Frequently, I reflect on the fact that, as humans, we are recipients of a long line of trials and errors. Whether we recognize it with tacit actions, implicit understanding, or vocal acknowledgment, most everything we take for granted is a result of failed attempts or raging successes that have gone before us. With the increase of technologies and the results of industrialization, this fact is, at the same time, truer and more illusive than ever. There is simply more and more for us to take for granted. Sometimes late at night a thought like this will occur to me. Often times, thoughts like these come home to roost when I’m doing something that involves beer.
While roasting my own cocoa beans the other night, I realized that it was not an easy thing to do. That chocolate bar that we grab is not easily processed. I wanted to put some cocoa beans in a brew that I was making, so I heated the oven and started going. (I read up on it, so I’m over-simplifying.) I worked on those things for about 30 minutes or so and realized that I over-cooked them slightly. The cocoa flavors were there but so was a touch of bitterness and a smoky quality.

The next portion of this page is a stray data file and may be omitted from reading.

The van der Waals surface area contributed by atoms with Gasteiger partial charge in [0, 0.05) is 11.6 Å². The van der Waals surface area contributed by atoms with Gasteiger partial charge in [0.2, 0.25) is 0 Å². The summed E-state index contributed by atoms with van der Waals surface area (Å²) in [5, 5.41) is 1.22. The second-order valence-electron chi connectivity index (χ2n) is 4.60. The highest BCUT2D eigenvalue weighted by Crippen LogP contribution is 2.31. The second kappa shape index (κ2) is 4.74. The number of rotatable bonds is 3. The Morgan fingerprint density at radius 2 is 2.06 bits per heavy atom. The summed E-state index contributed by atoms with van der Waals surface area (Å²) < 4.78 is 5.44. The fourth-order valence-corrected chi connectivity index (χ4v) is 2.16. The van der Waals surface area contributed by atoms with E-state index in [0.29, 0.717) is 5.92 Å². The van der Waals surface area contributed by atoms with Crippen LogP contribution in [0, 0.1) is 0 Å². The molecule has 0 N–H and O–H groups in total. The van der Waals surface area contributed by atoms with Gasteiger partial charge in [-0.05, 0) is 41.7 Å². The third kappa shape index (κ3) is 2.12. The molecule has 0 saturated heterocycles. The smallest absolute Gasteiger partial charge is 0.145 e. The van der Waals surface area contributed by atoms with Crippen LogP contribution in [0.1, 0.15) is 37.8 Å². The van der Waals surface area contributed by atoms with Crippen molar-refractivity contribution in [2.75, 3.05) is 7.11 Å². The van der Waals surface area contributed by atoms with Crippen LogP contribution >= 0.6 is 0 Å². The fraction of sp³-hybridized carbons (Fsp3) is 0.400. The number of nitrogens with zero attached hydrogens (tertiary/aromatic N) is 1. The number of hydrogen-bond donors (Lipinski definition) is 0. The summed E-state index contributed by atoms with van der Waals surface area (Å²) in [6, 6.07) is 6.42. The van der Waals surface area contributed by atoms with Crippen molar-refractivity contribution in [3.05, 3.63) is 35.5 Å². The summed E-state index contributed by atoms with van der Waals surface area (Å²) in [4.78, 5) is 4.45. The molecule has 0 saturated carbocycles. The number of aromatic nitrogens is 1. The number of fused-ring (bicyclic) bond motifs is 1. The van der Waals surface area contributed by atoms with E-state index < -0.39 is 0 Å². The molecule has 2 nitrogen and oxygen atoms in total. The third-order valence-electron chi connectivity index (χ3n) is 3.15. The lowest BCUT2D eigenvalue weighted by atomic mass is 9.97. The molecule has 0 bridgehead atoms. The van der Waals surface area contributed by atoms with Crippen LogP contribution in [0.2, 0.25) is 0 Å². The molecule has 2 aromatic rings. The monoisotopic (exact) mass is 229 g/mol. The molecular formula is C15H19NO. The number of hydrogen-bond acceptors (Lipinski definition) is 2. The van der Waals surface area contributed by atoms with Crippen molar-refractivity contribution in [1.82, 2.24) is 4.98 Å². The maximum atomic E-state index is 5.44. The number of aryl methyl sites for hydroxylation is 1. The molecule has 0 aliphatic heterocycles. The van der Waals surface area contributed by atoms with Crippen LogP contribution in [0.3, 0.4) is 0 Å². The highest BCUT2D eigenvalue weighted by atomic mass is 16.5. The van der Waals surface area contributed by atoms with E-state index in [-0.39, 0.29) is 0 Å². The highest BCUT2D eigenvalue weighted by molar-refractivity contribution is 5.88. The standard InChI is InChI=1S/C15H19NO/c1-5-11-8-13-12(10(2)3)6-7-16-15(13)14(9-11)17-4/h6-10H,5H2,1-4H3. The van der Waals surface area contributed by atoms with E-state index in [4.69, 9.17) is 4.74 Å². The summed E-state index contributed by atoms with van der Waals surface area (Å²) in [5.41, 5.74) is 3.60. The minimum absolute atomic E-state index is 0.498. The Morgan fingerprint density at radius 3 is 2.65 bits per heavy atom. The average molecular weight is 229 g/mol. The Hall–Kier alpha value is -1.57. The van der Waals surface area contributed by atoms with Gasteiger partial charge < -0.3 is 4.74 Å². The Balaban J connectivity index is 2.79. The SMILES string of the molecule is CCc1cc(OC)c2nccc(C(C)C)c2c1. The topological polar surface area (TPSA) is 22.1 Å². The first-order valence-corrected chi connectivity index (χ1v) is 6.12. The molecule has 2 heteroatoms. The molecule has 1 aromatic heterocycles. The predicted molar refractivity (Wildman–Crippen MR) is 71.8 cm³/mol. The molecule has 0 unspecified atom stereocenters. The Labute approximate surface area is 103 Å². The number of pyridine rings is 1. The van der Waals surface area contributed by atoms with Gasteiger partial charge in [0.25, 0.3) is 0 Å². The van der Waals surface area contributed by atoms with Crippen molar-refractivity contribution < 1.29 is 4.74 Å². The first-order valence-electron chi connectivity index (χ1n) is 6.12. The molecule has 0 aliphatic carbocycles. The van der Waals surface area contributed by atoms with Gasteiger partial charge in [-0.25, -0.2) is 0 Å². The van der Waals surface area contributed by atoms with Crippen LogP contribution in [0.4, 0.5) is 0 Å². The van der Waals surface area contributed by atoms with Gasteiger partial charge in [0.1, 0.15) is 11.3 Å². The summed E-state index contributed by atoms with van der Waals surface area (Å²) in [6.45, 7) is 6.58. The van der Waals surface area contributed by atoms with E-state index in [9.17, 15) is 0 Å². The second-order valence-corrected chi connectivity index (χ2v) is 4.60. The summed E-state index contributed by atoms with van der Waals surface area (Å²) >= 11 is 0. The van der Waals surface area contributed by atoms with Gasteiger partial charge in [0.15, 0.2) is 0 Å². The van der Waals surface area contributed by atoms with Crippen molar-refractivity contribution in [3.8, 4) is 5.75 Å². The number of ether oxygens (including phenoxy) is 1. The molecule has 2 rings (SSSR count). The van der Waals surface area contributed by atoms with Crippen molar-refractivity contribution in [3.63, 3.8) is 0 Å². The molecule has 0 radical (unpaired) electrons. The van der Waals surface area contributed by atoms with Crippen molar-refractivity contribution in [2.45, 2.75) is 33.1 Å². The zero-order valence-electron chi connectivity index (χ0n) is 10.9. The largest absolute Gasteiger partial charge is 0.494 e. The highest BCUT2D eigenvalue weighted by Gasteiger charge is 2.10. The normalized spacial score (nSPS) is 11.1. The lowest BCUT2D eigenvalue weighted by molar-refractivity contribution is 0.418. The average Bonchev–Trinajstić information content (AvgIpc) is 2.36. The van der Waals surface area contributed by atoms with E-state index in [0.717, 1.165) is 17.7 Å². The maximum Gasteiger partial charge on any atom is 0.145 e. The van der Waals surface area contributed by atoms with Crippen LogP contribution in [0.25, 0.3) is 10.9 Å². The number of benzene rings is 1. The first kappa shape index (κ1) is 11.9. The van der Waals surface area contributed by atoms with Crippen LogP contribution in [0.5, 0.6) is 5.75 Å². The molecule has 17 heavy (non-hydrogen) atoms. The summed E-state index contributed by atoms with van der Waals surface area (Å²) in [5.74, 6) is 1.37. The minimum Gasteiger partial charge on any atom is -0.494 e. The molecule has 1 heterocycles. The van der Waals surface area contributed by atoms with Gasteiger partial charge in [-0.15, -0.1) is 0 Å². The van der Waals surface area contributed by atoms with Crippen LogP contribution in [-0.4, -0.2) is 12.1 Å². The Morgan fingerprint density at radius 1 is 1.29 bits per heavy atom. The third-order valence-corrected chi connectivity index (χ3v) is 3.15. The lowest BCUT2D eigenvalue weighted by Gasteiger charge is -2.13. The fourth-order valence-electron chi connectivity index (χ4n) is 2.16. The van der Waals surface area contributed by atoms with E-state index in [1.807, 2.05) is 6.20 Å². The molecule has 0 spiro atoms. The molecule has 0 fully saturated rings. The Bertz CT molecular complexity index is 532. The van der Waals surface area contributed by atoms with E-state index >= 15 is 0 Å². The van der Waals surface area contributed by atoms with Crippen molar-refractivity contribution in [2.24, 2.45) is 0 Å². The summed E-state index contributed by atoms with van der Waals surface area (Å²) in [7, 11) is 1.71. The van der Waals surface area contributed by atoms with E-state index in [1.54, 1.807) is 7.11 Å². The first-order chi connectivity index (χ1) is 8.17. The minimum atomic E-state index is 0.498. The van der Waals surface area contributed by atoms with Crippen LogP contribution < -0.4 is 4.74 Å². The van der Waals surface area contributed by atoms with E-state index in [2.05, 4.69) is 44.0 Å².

The whole process got me thinking about the nature of trial and error. Error can be a great thing because it’s a building block for the next trial. I learned what I did wrong and expect a better result the next time.
Why do I mention all this? How many attempts did it take to isolate a yeast strain? How many trials and errors did it take to arrive at a certain flavor profile or grain type? How many batches of grain were burnt, undercooked, or otherwise ruined because of trial and error? What sorts of happy accidents occurred as a result of an unplanned error? I think the answer to all these questions is…a lot.
I put those cocoa beans in my beer. Why? I thought they were imperfect but useable. In some ways, that’s why I keep brewing beer. I never have a perfect recipe. Never have I found “the beer.” I am personally the collective sum of all my trials and errors… and I’m a better brewer for it.
However, this is not all introspective and existential. Sure, I’m proud of the growth I’ve made. Yet I still have to remind myself that I’m the recipient of the shared trials and errors of thousands upon thousands of brewers. Every time I roast a bean, use some grains, sip a beer, pitch some yeast and literally work with hundreds and thousands of other aspects of beer, I’m sharing in the trials and errors of my beer brethren. Cherish your beer!